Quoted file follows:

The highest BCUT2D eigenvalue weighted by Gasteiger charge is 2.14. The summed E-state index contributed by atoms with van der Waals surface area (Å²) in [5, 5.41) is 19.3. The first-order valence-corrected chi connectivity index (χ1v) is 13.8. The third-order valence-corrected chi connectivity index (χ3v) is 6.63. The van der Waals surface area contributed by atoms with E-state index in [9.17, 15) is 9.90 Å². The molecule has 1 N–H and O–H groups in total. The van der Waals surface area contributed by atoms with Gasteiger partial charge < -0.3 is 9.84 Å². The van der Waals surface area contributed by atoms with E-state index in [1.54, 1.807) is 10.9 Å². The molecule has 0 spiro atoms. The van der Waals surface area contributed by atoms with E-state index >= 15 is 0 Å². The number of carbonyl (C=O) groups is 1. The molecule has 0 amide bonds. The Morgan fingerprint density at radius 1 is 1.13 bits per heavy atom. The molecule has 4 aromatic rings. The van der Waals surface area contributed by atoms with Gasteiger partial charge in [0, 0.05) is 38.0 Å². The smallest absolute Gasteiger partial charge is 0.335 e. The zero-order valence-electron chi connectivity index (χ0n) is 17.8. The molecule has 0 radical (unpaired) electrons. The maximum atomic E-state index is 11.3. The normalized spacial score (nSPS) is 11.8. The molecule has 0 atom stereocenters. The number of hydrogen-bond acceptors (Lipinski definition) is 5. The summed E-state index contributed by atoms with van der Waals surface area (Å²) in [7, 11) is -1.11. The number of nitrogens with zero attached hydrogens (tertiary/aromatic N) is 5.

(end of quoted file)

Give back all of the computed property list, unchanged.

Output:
The highest BCUT2D eigenvalue weighted by Gasteiger charge is 2.14. The summed E-state index contributed by atoms with van der Waals surface area (Å²) in [5, 5.41) is 19.3. The first-order valence-corrected chi connectivity index (χ1v) is 13.8. The third-order valence-corrected chi connectivity index (χ3v) is 6.63. The van der Waals surface area contributed by atoms with E-state index in [9.17, 15) is 9.90 Å². The molecule has 1 N–H and O–H groups in total. The van der Waals surface area contributed by atoms with Gasteiger partial charge < -0.3 is 9.84 Å². The van der Waals surface area contributed by atoms with E-state index in [1.54, 1.807) is 10.9 Å². The molecule has 0 spiro atoms. The van der Waals surface area contributed by atoms with E-state index >= 15 is 0 Å². The number of carbonyl (C=O) groups is 1. The molecule has 0 amide bonds. The Morgan fingerprint density at radius 1 is 1.13 bits per heavy atom. The molecule has 4 aromatic rings. The van der Waals surface area contributed by atoms with Gasteiger partial charge in [0, 0.05) is 38.0 Å². The smallest absolute Gasteiger partial charge is 0.335 e. The zero-order valence-electron chi connectivity index (χ0n) is 17.8. The molecule has 0 radical (unpaired) electrons. The maximum atomic E-state index is 11.3. The normalized spacial score (nSPS) is 11.8. The molecule has 0 atom stereocenters. The number of hydrogen-bond acceptors (Lipinski definition) is 5. The summed E-state index contributed by atoms with van der Waals surface area (Å²) in [7, 11) is -1.11. The number of nitrogens with zero attached hydrogens (tertiary/aromatic N) is 5.